Effects of intravenous anesthetic agents on pregnant myometrium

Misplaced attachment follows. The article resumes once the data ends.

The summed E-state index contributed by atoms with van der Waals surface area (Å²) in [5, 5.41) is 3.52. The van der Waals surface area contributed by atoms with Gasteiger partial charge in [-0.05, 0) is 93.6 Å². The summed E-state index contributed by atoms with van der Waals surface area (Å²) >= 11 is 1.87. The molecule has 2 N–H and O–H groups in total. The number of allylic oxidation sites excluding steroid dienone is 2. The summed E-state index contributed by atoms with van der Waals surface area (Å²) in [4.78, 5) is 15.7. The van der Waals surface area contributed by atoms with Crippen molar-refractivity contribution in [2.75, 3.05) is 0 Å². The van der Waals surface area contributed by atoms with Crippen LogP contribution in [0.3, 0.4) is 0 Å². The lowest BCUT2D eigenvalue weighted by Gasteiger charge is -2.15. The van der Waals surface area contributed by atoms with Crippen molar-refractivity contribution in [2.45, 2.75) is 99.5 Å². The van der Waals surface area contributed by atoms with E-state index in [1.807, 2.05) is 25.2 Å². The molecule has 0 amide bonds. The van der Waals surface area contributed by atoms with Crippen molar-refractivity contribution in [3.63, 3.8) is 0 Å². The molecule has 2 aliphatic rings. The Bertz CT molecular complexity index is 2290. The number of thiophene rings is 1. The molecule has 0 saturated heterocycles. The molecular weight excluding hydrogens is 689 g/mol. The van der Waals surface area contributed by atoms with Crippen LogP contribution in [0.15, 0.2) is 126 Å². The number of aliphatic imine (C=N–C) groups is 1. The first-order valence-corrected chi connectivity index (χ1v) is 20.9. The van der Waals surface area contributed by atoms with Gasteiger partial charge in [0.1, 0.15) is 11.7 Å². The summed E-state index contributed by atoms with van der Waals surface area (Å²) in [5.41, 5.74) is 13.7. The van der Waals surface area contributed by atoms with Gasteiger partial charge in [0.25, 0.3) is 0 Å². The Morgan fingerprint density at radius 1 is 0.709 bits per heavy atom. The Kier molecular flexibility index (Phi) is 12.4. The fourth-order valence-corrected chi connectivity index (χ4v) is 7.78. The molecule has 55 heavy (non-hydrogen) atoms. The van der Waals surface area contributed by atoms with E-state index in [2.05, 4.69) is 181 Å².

Emergent or elective surgical procedures under general anesthesia may be required during pregnancy for some patients. For this reason, effects of anesthetics on uterine contractions are important. General anesthesia is not limited to the administration of inhalation agents, since induction and maintenance of anesthesia usually involve intravenous administration of different anesthetic agents. The effects of these agents on uterine contractions and blood flow are very important. The unexpected relaxation or contraction of myometrium can be harmful to fetus and continuing pregnancy. Our aim in this study is to investigate the effects of intravenous anesthetic agents on uterine contractions. In our study, we examined the effects of ketamine, propofol and midazolam on contractions of isolated pregnant rat myometrium. We observed that exposure to propofol, ketamine and midazolam at the concentrations of 10(-5)-10(-4) M decreased spontaneous contractile activity in myometrial strips isolated from pregnant rats. There was statistically significant difference between the control and all strips exposed to propofol, ketamine and midazolam in the contraction amplitude and integrated area under the contraction curve.